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#106699 - 12/07/04 08:27 PM Re: Wankan
Anonymous
Unregistered


The article seems a little flawed - e.g, Matsumura was not a Tomari Te man. Perhaps they mean Matsumora.

"In my opinion the Matsubayashi Ryu Wankan represents it the best, it is a free flowing kata using relaxed power, something I have seen Japanese kata lacking."

This is why I would like to learn an older version. After the low spearhand in cat stance, it seems like it has no flow.

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#106700 - 12/07/04 08:48 PM Re: Wankan
Anonymous
Unregistered


The shotokan kata is as follows:

Yoi.
(1) Cross right foot over left, then step out at a 45 degree angle to the left into left back stance with wedge block. (NW)
(2) Cross left foot over right, then step out 90 degrees to the right (45 degrees compared to opening stance) into right back stance with wedge block. (NE)
(3) Bring right foot back to left (hook right foot behind left knee) and perform slow double outside forearm blocks until arms are touching in front of your body. (N)
(4) Take three steps forward, right foot, then left, followed by right again into right forward stance with slow left sweep block. (N)
(5) Right mid-level punch. (N)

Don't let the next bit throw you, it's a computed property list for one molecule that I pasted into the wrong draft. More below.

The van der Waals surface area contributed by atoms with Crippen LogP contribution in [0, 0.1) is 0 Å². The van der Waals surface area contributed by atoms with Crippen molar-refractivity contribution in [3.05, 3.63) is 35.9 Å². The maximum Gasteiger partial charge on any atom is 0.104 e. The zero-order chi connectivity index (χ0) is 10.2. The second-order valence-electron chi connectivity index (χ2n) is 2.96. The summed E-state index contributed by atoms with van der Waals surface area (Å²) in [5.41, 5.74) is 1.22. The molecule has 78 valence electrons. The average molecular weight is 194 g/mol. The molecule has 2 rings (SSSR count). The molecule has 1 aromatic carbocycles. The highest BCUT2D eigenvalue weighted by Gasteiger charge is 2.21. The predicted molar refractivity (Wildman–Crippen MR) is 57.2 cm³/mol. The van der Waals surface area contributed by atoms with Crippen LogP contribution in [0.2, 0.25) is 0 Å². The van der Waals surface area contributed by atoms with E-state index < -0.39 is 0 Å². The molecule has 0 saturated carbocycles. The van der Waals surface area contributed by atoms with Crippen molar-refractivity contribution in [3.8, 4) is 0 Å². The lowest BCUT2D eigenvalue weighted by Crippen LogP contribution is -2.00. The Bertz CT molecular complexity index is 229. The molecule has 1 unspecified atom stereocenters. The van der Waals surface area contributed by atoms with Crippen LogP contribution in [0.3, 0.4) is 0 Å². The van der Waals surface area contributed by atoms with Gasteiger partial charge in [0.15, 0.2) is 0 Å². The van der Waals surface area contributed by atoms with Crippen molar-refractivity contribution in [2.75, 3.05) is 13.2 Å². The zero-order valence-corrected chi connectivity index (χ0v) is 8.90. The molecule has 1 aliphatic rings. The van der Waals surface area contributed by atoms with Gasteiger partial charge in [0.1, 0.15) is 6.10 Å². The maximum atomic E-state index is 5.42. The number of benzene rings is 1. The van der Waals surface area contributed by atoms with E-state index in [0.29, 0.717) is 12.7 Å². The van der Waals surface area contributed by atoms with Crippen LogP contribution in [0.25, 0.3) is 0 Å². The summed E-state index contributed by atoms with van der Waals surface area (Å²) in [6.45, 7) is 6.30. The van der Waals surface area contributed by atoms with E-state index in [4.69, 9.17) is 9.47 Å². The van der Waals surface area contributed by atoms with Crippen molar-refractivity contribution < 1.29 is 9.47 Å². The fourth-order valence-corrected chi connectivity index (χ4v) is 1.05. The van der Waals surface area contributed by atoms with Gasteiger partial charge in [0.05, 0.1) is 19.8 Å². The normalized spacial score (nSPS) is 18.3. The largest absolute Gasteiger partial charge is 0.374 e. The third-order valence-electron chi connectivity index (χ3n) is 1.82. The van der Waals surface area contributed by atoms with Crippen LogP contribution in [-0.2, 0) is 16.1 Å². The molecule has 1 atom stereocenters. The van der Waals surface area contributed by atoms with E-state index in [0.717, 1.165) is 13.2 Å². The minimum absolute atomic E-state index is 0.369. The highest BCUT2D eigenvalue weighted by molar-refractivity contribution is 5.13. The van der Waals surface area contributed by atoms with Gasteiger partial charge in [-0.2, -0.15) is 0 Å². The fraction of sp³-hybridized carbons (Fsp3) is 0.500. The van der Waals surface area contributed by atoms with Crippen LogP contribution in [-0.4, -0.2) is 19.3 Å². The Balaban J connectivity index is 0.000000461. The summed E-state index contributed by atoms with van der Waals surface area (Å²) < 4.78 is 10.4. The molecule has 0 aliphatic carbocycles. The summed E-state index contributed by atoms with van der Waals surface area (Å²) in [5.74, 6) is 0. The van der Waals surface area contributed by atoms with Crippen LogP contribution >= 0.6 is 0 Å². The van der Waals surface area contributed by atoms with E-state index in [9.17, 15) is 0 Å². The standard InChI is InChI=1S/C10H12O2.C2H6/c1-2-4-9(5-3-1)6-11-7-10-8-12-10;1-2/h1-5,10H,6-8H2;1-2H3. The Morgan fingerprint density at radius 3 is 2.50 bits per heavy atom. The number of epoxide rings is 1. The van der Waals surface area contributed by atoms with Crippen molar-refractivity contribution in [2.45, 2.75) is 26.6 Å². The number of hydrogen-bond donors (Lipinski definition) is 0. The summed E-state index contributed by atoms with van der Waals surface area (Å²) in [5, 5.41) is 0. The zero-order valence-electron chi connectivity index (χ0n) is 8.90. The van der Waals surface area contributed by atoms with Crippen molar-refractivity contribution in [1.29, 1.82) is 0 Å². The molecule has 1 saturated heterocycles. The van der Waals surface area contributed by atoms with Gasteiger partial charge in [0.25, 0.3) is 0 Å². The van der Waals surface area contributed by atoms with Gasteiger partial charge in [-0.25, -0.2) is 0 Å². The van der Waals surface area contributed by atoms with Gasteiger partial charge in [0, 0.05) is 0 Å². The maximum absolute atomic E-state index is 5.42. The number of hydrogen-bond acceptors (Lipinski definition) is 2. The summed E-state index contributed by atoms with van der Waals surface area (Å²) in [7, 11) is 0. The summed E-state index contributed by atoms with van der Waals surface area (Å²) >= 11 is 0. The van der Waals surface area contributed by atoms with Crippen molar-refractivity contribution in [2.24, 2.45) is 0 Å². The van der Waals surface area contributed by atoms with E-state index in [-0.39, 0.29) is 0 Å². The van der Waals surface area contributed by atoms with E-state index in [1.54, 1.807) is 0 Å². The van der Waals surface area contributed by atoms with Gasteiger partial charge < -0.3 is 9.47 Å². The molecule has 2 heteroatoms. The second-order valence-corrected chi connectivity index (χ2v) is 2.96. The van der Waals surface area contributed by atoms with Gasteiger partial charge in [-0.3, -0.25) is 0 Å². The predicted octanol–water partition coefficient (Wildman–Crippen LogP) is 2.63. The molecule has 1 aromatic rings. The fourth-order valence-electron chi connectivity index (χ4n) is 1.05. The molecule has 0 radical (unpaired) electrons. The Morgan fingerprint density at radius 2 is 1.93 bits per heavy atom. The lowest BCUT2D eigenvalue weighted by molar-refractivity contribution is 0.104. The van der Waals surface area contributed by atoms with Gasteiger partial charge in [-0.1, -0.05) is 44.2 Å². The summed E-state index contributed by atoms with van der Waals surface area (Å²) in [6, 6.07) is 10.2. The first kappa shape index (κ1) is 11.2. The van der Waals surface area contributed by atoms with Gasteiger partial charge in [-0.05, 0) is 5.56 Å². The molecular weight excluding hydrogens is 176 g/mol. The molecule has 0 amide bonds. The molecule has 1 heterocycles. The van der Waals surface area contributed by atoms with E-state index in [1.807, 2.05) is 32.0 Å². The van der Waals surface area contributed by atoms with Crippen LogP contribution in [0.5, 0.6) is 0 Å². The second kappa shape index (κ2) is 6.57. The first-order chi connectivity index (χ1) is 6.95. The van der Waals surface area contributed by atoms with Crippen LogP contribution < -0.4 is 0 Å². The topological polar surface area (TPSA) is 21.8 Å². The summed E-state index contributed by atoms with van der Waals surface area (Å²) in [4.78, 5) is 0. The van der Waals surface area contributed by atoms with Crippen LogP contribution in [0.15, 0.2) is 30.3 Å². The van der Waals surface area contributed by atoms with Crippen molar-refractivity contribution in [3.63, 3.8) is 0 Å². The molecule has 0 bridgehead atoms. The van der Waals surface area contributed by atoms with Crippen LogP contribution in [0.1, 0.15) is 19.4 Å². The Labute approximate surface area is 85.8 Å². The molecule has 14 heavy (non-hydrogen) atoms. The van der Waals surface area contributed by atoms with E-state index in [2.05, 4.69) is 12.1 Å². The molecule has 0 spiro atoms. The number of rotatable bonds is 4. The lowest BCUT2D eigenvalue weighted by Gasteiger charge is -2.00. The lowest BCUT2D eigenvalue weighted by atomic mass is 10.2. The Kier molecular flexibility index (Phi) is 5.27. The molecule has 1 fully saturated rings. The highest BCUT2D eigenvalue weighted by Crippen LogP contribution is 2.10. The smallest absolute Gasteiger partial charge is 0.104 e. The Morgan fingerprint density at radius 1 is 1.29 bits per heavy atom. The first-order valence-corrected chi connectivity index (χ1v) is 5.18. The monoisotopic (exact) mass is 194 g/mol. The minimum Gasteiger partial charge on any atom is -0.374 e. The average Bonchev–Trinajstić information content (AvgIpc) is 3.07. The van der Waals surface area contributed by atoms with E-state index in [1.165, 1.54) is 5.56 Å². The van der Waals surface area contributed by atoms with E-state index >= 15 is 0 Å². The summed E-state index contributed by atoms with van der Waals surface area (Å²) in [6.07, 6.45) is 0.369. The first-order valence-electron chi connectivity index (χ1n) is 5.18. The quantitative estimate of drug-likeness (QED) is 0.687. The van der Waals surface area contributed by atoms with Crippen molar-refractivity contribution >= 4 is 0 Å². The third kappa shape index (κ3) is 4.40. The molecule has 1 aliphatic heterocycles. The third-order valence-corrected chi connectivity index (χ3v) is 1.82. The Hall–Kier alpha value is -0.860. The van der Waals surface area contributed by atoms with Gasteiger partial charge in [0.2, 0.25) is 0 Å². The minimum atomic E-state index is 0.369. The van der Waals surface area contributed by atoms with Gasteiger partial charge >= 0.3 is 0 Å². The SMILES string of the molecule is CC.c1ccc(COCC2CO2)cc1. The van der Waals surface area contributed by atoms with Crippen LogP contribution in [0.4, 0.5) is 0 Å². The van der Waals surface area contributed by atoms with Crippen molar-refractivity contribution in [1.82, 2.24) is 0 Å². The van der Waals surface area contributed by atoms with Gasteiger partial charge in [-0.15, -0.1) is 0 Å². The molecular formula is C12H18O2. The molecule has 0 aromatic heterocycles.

(6) Left mid-level punch. (N)
(7) Draw left foot up towards right and then pivoting on right foot turn 90 degrees to the left into left cat stance with low left palm pressing block and a low right palm heel strike across left arm. (W)
(8) Step forward into right forward stance with slow left sweep block. (W)
(9) Right mid-level punch. (W)
(10) Left mid-level punch. (W)
(11) Draw left foot up towards right and then pivoting on right foot turn 180 degrees behind into left cat stance with low left palm pressing block and a low right palm heel strike across left arm. (E)
(12) Step forward into right forward stance with slow left sweep block. (E)
(13) Right mid-level punch. (E)
(14) Left mid-level punch. (E)
(15) Look over right shoulder. Pivoting on left foot, move right foot into right horse stance 90 degrees to the right with right front punch. (S)
(16) Left front kick. (S)
(17) Land in left forward stance (after kick) with left mid-level punch. (S)
(18) Right front kick. (S)
(19) Land in right forward stance (after kick) with right mid-level punch. (S)
(20) Left front kick. (S)
(21) Land in left forward stance (after kick) with left mid-level punch. (S)
(22) Load up fists on left hip. Pivoting on left foot, turn 180 degrees behind into right forward stance with U-punch. Kiai!!! (N)
Yame.

How do/es the older version/s vary? 15-21 look and feel very awkward. 1- 20, 22 feel very relaxed and flowing (IMO).

Allright, time to spoonfeed me some applications......